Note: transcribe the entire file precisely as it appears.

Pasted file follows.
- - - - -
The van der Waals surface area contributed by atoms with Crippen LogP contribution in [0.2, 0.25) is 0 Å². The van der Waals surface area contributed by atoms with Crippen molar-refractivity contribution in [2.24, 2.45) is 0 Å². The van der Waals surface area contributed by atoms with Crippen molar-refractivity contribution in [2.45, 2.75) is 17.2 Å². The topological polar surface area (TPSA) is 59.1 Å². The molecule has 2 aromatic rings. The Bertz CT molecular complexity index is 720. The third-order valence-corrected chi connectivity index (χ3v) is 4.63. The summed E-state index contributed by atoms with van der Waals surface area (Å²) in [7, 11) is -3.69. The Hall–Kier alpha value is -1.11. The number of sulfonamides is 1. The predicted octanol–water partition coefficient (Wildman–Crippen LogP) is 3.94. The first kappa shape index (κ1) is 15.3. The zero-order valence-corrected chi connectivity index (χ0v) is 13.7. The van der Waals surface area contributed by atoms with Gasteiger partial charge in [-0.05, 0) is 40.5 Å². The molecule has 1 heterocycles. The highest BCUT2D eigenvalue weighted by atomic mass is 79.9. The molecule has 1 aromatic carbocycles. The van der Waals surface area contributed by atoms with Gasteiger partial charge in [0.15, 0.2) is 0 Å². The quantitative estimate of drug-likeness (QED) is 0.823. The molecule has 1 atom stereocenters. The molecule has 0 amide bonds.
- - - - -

The van der Waals surface area contributed by atoms with Crippen LogP contribution in [0.2, 0.25) is 0 Å². The van der Waals surface area contributed by atoms with Crippen molar-refractivity contribution in [2.24, 2.45) is 0 Å². The van der Waals surface area contributed by atoms with Crippen molar-refractivity contribution in [2.45, 2.75) is 17.2 Å². The topological polar surface area (TPSA) is 59.1 Å². The molecule has 2 aromatic rings. The Bertz CT molecular complexity index is 720. The third-order valence-corrected chi connectivity index (χ3v) is 4.63. The summed E-state index contributed by atoms with van der Waals surface area (Å²) in [7, 11) is -3.69. The Hall–Kier alpha value is -1.11. The number of sulfonamides is 1. The predicted octanol–water partition coefficient (Wildman–Crippen LogP) is 3.94. The first kappa shape index (κ1) is 15.3. The zero-order valence-corrected chi connectivity index (χ0v) is 13.7. The van der Waals surface area contributed by atoms with Gasteiger partial charge in [-0.05, 0) is 40.5 Å². The molecule has 1 heterocycles. The highest BCUT2D eigenvalue weighted by atomic mass is 79.9. The molecule has 1 aromatic carbocycles. The van der Waals surface area contributed by atoms with Gasteiger partial charge in [0.15, 0.2) is 0 Å². The quantitative estimate of drug-likeness (QED) is 0.823. The molecule has 1 atom stereocenters. The molecule has 0 amide bonds.